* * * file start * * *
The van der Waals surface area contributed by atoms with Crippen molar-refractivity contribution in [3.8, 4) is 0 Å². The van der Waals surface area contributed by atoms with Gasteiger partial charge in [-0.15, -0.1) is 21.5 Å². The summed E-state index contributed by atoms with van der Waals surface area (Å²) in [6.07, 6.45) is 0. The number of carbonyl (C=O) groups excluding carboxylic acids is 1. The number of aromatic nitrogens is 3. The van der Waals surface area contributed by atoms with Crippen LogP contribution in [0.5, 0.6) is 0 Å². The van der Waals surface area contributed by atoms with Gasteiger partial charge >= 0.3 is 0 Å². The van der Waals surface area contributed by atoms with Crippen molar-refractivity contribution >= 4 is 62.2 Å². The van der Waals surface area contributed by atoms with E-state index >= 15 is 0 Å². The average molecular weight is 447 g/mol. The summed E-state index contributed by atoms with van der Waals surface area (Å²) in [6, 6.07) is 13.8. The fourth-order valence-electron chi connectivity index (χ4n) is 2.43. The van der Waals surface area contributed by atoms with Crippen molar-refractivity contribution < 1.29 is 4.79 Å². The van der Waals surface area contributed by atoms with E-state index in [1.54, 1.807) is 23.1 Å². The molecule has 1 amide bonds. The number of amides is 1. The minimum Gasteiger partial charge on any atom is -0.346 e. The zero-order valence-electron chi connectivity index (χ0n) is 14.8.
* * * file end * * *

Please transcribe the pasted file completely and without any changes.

The van der Waals surface area contributed by atoms with Crippen molar-refractivity contribution in [3.8, 4) is 0 Å². The van der Waals surface area contributed by atoms with Gasteiger partial charge in [-0.15, -0.1) is 21.5 Å². The summed E-state index contributed by atoms with van der Waals surface area (Å²) in [6.07, 6.45) is 0. The number of carbonyl (C=O) groups excluding carboxylic acids is 1. The number of aromatic nitrogens is 3. The van der Waals surface area contributed by atoms with Crippen LogP contribution in [0.5, 0.6) is 0 Å². The van der Waals surface area contributed by atoms with Gasteiger partial charge >= 0.3 is 0 Å². The van der Waals surface area contributed by atoms with Crippen molar-refractivity contribution >= 4 is 62.2 Å². The van der Waals surface area contributed by atoms with E-state index >= 15 is 0 Å². The average molecular weight is 447 g/mol. The summed E-state index contributed by atoms with van der Waals surface area (Å²) in [6, 6.07) is 13.8. The fourth-order valence-electron chi connectivity index (χ4n) is 2.43. The van der Waals surface area contributed by atoms with Crippen molar-refractivity contribution < 1.29 is 4.79 Å². The van der Waals surface area contributed by atoms with E-state index in [1.54, 1.807) is 23.1 Å². The molecule has 1 amide bonds. The number of amides is 1. The minimum Gasteiger partial charge on any atom is -0.346 e. The zero-order valence-electron chi connectivity index (χ0n) is 14.8.